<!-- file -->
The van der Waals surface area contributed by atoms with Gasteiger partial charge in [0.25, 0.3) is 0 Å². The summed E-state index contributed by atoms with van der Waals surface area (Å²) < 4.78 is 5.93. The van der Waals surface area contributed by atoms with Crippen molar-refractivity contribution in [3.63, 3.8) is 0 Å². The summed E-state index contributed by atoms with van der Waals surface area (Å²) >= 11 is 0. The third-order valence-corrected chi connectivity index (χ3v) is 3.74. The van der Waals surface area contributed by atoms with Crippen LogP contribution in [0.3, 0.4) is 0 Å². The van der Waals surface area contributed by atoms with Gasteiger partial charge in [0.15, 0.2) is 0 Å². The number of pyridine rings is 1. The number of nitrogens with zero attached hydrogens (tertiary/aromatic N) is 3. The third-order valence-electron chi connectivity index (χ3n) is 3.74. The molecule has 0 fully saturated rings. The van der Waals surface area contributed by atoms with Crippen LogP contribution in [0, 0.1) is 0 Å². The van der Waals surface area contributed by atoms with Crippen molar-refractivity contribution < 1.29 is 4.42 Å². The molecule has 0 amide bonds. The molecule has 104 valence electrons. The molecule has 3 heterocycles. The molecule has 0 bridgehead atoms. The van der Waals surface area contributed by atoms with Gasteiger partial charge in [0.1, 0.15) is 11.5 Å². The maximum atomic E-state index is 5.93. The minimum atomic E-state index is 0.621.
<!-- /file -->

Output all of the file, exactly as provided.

The van der Waals surface area contributed by atoms with Gasteiger partial charge in [0.25, 0.3) is 0 Å². The summed E-state index contributed by atoms with van der Waals surface area (Å²) < 4.78 is 5.93. The van der Waals surface area contributed by atoms with Crippen molar-refractivity contribution in [3.63, 3.8) is 0 Å². The summed E-state index contributed by atoms with van der Waals surface area (Å²) >= 11 is 0. The third-order valence-corrected chi connectivity index (χ3v) is 3.74. The van der Waals surface area contributed by atoms with Crippen LogP contribution in [0.3, 0.4) is 0 Å². The van der Waals surface area contributed by atoms with Gasteiger partial charge in [0.15, 0.2) is 0 Å². The number of pyridine rings is 1. The number of nitrogens with zero attached hydrogens (tertiary/aromatic N) is 3. The third-order valence-electron chi connectivity index (χ3n) is 3.74. The molecule has 0 fully saturated rings. The van der Waals surface area contributed by atoms with Crippen LogP contribution in [0, 0.1) is 0 Å². The van der Waals surface area contributed by atoms with Crippen molar-refractivity contribution < 1.29 is 4.42 Å². The molecule has 0 amide bonds. The molecule has 104 valence electrons. The molecule has 3 heterocycles. The molecule has 0 bridgehead atoms. The van der Waals surface area contributed by atoms with Gasteiger partial charge in [0.1, 0.15) is 11.5 Å². The maximum atomic E-state index is 5.93. The minimum atomic E-state index is 0.621.